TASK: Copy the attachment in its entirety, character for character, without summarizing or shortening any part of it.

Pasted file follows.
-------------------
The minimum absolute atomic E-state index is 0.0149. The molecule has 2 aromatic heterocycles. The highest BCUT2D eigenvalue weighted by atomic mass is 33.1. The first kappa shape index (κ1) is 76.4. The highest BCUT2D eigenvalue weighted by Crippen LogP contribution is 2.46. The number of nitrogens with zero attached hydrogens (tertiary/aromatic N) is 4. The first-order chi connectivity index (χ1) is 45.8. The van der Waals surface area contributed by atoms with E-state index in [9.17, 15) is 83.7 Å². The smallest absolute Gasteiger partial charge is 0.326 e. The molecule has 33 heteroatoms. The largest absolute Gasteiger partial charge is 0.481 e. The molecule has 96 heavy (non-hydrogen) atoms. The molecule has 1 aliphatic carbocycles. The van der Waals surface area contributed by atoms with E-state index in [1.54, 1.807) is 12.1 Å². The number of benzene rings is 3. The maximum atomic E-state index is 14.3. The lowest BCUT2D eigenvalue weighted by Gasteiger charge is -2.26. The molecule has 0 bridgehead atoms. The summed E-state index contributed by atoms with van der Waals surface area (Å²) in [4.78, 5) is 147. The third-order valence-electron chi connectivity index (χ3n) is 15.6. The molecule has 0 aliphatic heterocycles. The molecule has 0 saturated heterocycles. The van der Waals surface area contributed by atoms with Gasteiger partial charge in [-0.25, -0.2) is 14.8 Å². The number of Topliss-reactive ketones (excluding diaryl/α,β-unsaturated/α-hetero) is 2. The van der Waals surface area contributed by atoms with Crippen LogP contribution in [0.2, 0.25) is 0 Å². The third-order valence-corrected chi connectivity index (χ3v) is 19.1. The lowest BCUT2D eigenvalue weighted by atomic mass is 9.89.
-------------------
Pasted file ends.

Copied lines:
The minimum absolute atomic E-state index is 0.0149. The molecule has 2 aromatic heterocycles. The highest BCUT2D eigenvalue weighted by atomic mass is 33.1. The first kappa shape index (κ1) is 76.4. The highest BCUT2D eigenvalue weighted by Crippen LogP contribution is 2.46. The number of nitrogens with zero attached hydrogens (tertiary/aromatic N) is 4. The first-order chi connectivity index (χ1) is 45.8. The van der Waals surface area contributed by atoms with E-state index in [9.17, 15) is 83.7 Å². The smallest absolute Gasteiger partial charge is 0.326 e. The molecule has 33 heteroatoms. The largest absolute Gasteiger partial charge is 0.481 e. The molecule has 96 heavy (non-hydrogen) atoms. The molecule has 1 aliphatic carbocycles. The van der Waals surface area contributed by atoms with E-state index in [1.54, 1.807) is 12.1 Å². The number of benzene rings is 3. The maximum atomic E-state index is 14.3. The lowest BCUT2D eigenvalue weighted by Gasteiger charge is -2.26. The molecule has 0 bridgehead atoms. The summed E-state index contributed by atoms with van der Waals surface area (Å²) in [4.78, 5) is 147. The third-order valence-electron chi connectivity index (χ3n) is 15.6. The molecule has 0 aliphatic heterocycles. The molecule has 0 saturated heterocycles. The van der Waals surface area contributed by atoms with Gasteiger partial charge in [-0.25, -0.2) is 14.8 Å². The number of Topliss-reactive ketones (excluding diaryl/α,β-unsaturated/α-hetero) is 2. The van der Waals surface area contributed by atoms with Crippen LogP contribution in [0.2, 0.25) is 0 Å². The third-order valence-corrected chi connectivity index (χ3v) is 19.1. The lowest BCUT2D eigenvalue weighted by atomic mass is 9.89.